Kate Blackadder Women’s Short Stories 3rd December 2014

Kate Blackadder 03 12 14 02We were delighted to welcome our speaker Kate, whose wealth of expertise in writing short stories for magazines, informed her very interesting and enlightening presentation. Kate is an experienced writer, who has been regularly published and is a former winner of the Muriel Spark Short Story Prize. Kate’s own writing is something she greatly enjoys, including a creative writing course which started her on the road to success. She likes to have a store of characters, settings and starts, many of which are inspired by visual prompts or real events.
Kate outlined how she had started with limited success, but has now had 41 stories accepted by a variety of magazines.
She has a clear insight into the pleasures and demands of writing for publications such as People’s Friend with its 300,000 readers, (feel good with soft edges) or Woman’s Weekly (more contemporary). Kate emphasised that although readers were usually women, this did not preclude male writers and all of us were encouraged to try our hand.
Her golden rules were to
• Research your market thoroughly by reading recent copies of magazines to see how trends were changing.
• Check websites for their policy on word count, grammar and style.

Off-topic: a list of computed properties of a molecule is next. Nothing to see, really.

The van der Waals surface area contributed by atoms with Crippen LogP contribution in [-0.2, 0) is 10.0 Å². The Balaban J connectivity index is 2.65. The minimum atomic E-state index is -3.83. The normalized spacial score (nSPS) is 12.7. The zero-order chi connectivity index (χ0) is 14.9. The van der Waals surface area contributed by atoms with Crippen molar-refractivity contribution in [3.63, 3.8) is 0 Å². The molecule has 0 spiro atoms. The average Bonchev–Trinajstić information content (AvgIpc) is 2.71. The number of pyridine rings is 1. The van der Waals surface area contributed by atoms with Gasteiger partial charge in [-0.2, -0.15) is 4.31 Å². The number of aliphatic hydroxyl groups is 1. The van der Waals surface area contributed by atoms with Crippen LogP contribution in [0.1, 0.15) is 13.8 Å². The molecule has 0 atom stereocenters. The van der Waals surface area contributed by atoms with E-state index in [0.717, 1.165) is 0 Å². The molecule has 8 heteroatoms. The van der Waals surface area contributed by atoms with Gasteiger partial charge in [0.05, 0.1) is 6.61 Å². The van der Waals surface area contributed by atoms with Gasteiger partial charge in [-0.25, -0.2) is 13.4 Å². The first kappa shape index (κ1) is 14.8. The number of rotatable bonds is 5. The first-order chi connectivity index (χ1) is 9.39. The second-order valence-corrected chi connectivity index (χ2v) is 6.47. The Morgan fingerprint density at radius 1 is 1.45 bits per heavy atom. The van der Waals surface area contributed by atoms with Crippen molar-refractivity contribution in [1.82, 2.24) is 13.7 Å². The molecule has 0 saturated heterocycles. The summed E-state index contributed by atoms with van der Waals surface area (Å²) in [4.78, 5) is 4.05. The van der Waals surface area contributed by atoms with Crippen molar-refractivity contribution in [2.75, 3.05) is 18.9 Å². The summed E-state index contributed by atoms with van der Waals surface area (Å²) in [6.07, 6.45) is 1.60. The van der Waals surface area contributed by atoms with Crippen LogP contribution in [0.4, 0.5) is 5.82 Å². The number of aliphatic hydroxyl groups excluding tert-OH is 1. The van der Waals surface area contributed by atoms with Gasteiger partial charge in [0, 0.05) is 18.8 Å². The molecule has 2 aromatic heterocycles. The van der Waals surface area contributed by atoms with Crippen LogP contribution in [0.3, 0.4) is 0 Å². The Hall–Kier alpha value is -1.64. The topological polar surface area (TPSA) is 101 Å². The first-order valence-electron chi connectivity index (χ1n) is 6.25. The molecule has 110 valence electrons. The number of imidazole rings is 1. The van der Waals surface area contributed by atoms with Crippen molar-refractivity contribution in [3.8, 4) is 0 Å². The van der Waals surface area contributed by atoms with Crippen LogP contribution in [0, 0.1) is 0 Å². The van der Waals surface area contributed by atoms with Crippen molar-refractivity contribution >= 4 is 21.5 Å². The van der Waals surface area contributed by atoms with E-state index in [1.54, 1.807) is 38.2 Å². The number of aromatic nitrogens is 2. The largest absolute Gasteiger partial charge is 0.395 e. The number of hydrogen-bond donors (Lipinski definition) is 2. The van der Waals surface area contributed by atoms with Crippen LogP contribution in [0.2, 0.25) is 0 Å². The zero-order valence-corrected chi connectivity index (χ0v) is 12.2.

• Reading work aloud to avoid “clunky dialogue” and to see if the story flows.
• Always be prepared to act on advice and edit if required. Be ready “to kill your darlings” or your story may never be published.
• Don’t be surprised if they change titles or even characters’ names (Kate cited one instance where her central character’s name was changed, much to her disappointment).
• If sending by post, add word count and theme (if applicable), to the envelope, to help it climb the editor’s slush pile a little more promptly.
• Don’t give up on rejection, as Kate jokingly called “being Maureened”. Even regular contributors still face rejection. Just put the piece away, change the title, cut or expand and try again a few months later or with another magazine.
Kate followed up her talk with a group exercise which initially seemed fairly simple – listing words which sprang to mind from A-Z. The twist was that, from this selection of 26 words we were to create a story, adding joining words or phrases.
After tea break and an opportunity for questions, some highly amusing and fantastical stories were shared, showing that our writing muscles were up and working even if the results were more suited to fantasy than People’s Friend.
Kate’s invaluable advice has hopefully set many of us on the path to publication.

Y Jack

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